A Monnet & Y Iagolnitzer, Bachy Paris. This paper was first published in GE’s August 1994 edition.
Two construction techniques have evolved for buildings with deep basements under a phreatic water level:
- the construction of an impermeable concrete raft at the base of a structure. This approach applies as long as the building load can withstand the water uplift pressure, and where the sub-soil is pumpable, without disturbance, during the temporary stage when the base of the excavation has been reached but the raft is not yet constructed; and
- the creation of an area enclosed by side walls (usually diaphragm walls), and a grouted raft or a geological soil layer having a low permeability. Pumping rates are thus considerably reduced, but the need for pumping is permanent. This solution is chosen in cases where the first is technically not feasible, and also when permanent pumping proves more economical than a raft (for example, with very light structures).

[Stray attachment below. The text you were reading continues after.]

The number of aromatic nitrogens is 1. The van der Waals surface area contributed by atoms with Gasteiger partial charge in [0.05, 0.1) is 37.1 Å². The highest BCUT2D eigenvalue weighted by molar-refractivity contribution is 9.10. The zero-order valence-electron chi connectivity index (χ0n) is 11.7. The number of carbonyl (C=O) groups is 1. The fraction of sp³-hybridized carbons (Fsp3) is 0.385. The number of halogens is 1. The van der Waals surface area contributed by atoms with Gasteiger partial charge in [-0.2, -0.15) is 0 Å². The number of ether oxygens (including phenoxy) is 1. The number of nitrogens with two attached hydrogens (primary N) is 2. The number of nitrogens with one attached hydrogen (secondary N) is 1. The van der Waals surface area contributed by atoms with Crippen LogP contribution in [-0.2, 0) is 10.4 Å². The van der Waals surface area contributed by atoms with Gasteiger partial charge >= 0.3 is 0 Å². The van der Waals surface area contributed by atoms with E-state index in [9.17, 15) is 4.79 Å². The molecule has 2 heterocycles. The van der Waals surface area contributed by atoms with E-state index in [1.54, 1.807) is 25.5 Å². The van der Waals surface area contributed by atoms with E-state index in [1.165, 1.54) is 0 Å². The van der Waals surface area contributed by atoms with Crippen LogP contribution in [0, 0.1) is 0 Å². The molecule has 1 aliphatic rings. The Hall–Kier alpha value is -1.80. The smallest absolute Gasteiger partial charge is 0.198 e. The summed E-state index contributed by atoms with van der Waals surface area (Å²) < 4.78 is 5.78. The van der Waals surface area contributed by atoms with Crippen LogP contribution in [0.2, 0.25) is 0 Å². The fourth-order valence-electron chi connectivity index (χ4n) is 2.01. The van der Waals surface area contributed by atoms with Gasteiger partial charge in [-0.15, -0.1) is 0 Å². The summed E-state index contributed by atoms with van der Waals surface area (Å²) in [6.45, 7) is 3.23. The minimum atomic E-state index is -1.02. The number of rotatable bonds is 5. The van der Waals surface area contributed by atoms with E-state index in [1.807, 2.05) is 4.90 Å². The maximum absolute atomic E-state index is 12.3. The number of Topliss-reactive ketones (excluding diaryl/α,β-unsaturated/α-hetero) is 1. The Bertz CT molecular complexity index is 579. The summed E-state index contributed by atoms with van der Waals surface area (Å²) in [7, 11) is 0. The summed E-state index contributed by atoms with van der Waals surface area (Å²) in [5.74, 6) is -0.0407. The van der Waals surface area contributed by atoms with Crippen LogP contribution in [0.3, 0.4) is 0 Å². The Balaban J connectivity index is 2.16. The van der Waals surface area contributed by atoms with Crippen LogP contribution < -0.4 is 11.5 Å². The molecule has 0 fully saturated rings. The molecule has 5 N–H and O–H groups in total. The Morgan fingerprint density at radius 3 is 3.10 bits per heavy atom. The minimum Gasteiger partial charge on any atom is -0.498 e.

It is the development of the latter concept that created the need for a new pumping test which, because permanent pumping has a cost (drainage layer, pumps, maintenance, etc.), makes it necessary for the client to know, prior to any excavation, what the pumping rate will be in the long term.